Anyways, one of the key things for your pocketbook and overall happiness regarding getting someone to like beer is to make it so that they don't have to commit to a full pint. To this day I will quite often order a beer and my fiancee will say "I'm going to try that beer when you bring it back and see if I like it." You can also get flights of many different beers, but some places don't offer that, and I'd argue that splitting five ounces of beer isn't the best way to really determine if you like it, or how good it is.

Think about the other things your girlfriend or person likes. My fiancee likes raspberries a lot, and used to drink Jamba Juice like water (or how I drink beer). There are plenty of citrus and sweet flavors available in beers. In fact, I employed this logic early in our relationship when I discovered a sour program at one of our local breweries. We went to their inaugural sour festival, and to my chagrin, albeit not surprise, she hated every last sour.

But I kept trying thinking about her palate. I like big, citrusy, somewhat-out-of-balance IPAs already, so the leap from my likes to her palate was a short one. Widmer's Citra Blonde was the first beer that isolated a really citrusy hop well enough to convince her of this, but we got there eventually. To this day one of her favorite beers of all time is Deschutes Fresh Squeezed IPA (which is an underrated IPA and maybe the best IPA available in a six pack).

My mom likes sweets more, and this is reflected in the beers that don't make her wretch in horror (her transformation isn't complete yet). She will drink the normal beginner stuff a lot: fruit-infused wheat beers, light-lagers, etc. One day quite recently we were at our local beer heaven and they had Perennial Abraxas on tap. I got that beer and an IPA (the closest thing to a shot and a beer I'll ever do) and let the Abraxas warm up.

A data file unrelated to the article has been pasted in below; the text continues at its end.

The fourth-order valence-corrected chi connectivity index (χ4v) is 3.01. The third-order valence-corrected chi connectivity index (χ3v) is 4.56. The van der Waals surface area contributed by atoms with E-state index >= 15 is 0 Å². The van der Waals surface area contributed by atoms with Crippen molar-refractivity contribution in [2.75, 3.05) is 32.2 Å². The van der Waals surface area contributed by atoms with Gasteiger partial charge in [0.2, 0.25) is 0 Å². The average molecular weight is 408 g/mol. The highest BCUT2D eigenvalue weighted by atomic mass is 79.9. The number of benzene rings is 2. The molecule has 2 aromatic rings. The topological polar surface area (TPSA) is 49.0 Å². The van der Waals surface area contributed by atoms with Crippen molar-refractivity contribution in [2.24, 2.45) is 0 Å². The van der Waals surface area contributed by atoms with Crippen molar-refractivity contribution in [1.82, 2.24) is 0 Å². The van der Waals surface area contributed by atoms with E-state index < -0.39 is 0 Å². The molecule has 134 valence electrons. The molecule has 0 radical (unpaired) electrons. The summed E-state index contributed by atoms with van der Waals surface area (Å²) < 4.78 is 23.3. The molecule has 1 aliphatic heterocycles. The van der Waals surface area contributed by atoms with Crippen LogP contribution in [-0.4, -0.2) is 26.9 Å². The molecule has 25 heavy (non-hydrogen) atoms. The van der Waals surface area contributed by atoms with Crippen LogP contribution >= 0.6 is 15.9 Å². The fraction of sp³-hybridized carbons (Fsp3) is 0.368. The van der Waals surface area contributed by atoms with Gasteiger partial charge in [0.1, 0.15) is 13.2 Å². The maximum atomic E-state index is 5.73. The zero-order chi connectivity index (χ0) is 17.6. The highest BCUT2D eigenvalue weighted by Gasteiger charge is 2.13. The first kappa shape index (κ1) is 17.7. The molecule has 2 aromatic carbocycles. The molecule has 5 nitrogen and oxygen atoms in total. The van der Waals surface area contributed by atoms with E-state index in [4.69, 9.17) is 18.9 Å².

"Look for molasses and gingerbread." "OH WOW. It's even a little bit spicy!?" "They make it with peppers!" She didn't order an Abraxas next, but it was perhaps the first stout that didn't cause her to make the face that people make when they pick up a dirty sock, open a too-old tupperware container, or bite into an onion. She's learned that dark doesn't mean bitter, and dark doesn't mean high-in-alcohol in all cases.

Next, teach them how to taste something. This sounds stupid, just put it on your tongue and taste it you idiot, right? Well not really. I noticed that my fiancee would taste my beers, normally IPAs during this time in our relationship, and just say "too bitter." This included the most citrusy IPAs, and at the time her style of choice was an Oktoberfest lager. Eventually she moved on to higher gravity, thicker bodied amber ales, but her pursuit of hoppiness was an involuntary one to that point. I was a persistent annoying voice, telling her she should like the beers I was suggesting, and also that she needed to drink faster -- she used to drink about two-thirds of a beer to my four.

I improved this obstacle two-fold. I told her to take drinks when she was trying my beer that coated her entire tongue. Taste the entire spectrum of flavors available. All of a sudden she was tasting the piney, resiny, citrusy, juicy flavors I loved. Sure, there was a malt and bitter bomb every now and then that turned her off, but that turned me off too. She had reached a point where she had a discerning palate, not a general dislike of most beers.

The last thing is to understand that you probably won't love most beers. When I was growing up I listened to a lot of rap music. I only liked rap that was political, or that contained some sort of lyrical substance. This meant that while rap was (and still is) my favorite style of music, I disliked a lot more rap than I liked.

This is the way I feel about IPAs. There are a ton of gnarly hop bombs, and a bunch of bitter nightmares, but a really well-balanced, or slightly-off-balance-toward-citrusy IPA is hard to beat. For me anyways. Maybe you like dubstep and Zima. Maybe you like country music and bourbon stouts. Maybe you like Katy Perry and I don't know what pairs with Katy Perry.

All of our tastebuds are different, but beer is so dynamic that it's almost certain you'll find something that your person of interest likes if you try hard enough. By the time the next year rolled around my still-girlfriend thought that Citra Blonde tasted like domestic light lager. When Oktoberfest rolled around she took very little time realizing she had grown out of Oktoberfest lagers. She had moved onto pale ales, then IPAs, then Imperial IPAs.

And as if I hadn't created enough of a monster, she fell in love with sours, and even I'm not the kind of beer nerd that loves sours.